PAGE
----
Hero teachers in the movies

TNT’s “The Ron Clark Story,” about an unconventional white teacher who turns ghetto kids into achievers is predictable tripe, writes the Washington Post (via Eduwonk and Constrained Vision). Slate had kinder words for another teacher movie, “Half Nelson,” which avoids some of the cliches.

On the plane from Frankfort to Chicago, I watched (without sound) some of “Take the Lead,” with Antonio Banderas as an idealistic white teacher transforming ghetto kids by teaching them ballroom dancing. The cliches really pop out when you can’t hear the dialog.

Of course, I’m bitter because interest in making a movie of my book, Our School, has faded. If you believe the subtitle, it’s an “inspiring story of two teachers, one big idea and the charter school that beat the odds.” The charter school’s co-founders are white and idealistic; most of their students are underachievers from low-income Mexican immigrant families. But I tried in the book to avoid the usual cliches. Greg Lippman, co-founder and principal for the charter school’s first four years, hated the image of the hero teacher coming in and saving the day through superhuman effort. His goal was to create a school that would enable non-hero teachers to teach well. The students decide whether to transform themselves into serious students. Nobody gets rescued against his or her will.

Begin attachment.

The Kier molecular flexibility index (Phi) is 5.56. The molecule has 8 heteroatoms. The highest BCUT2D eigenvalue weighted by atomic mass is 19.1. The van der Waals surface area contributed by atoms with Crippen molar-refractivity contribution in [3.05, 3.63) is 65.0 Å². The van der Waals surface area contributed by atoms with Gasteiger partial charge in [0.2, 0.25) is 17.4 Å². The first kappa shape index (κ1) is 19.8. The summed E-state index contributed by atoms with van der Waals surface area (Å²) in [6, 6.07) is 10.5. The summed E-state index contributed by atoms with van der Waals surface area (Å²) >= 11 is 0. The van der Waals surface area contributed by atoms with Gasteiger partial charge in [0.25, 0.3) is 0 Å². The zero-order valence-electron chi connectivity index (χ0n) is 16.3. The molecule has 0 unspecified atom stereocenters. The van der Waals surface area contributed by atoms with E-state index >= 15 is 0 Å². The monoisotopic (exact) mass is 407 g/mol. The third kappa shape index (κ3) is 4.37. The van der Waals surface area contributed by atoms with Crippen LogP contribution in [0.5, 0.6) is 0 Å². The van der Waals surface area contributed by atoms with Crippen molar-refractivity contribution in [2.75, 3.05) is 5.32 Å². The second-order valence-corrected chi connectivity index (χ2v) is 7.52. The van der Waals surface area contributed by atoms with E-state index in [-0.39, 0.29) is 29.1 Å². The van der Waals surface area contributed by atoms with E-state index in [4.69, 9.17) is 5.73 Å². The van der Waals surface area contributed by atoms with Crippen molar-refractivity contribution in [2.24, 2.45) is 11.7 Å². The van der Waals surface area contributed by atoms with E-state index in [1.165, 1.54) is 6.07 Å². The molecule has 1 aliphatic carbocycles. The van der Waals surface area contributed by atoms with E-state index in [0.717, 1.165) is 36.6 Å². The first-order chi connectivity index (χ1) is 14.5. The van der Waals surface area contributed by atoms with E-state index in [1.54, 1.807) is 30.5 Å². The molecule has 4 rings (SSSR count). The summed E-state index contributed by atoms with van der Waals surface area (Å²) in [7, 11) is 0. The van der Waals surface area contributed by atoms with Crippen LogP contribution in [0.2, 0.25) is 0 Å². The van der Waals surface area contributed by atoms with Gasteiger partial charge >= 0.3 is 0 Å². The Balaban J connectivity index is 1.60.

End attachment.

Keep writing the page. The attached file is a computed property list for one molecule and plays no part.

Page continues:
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  1. “enable non-hero teachers to teach well”..I believe it was Peter Drucker who said “the purpose of an organization is to enable ordinary people to do extraordinary things.”

    Re the movie: maybe you should think about making your own DVD, in line with the ideas suggested here.

  2. The lack of cliches would be a real problem for most filmmakers, I fear.

    (I bought the book. Loved it.)

  3. Lack of cliches is not insurmountable. Are there any penguins?


    The problem regarding making a movie is this: A strong movie is about one or two people who have a dream, and are willing to do nearly anything to achieve it. An increasing series of growing, seemingly insurmountable obstacles must confront the character(s) on their way to their final failure (the black moment), over which they triumph through their own ability and determination.

    The problem, if “enable non-hero teachers to teach well” is really the goal, is that you don’t have a single character who is the focus. If the school just improves a little at a time over years, as most schools do, then you don’t have increasing problems leading to a black moment.

    You’d probably have to make state regulators and/or teachers’ unions the bad guys, of which the former is a cliche (yay!) and the latter a problem, since they are a Democratic constituency and Hollywood is strongly Dem.

    Could be done, but the story wouldn’t be the truth. Not that that stops Oliver Stone.

  4. Walter E. Wallis says:

    Excellent idea – you could have the students hiding a penguin, escaped from the San Jose Zoo, because someone said they were going to sell their penguins to an exotic restaurant chain.
    [someone take it from here]
    I shall refuse to see another movie until they make yours.

  5. Funny you should mention “Take the Lead.” I also watched it, without the sound, on a flight west from Providence, and had the same reaction — the cliches just screamed out. It looked like several movies I’d already seen. I wondered if it would seem as cliched if I plugged in my headphones. It was.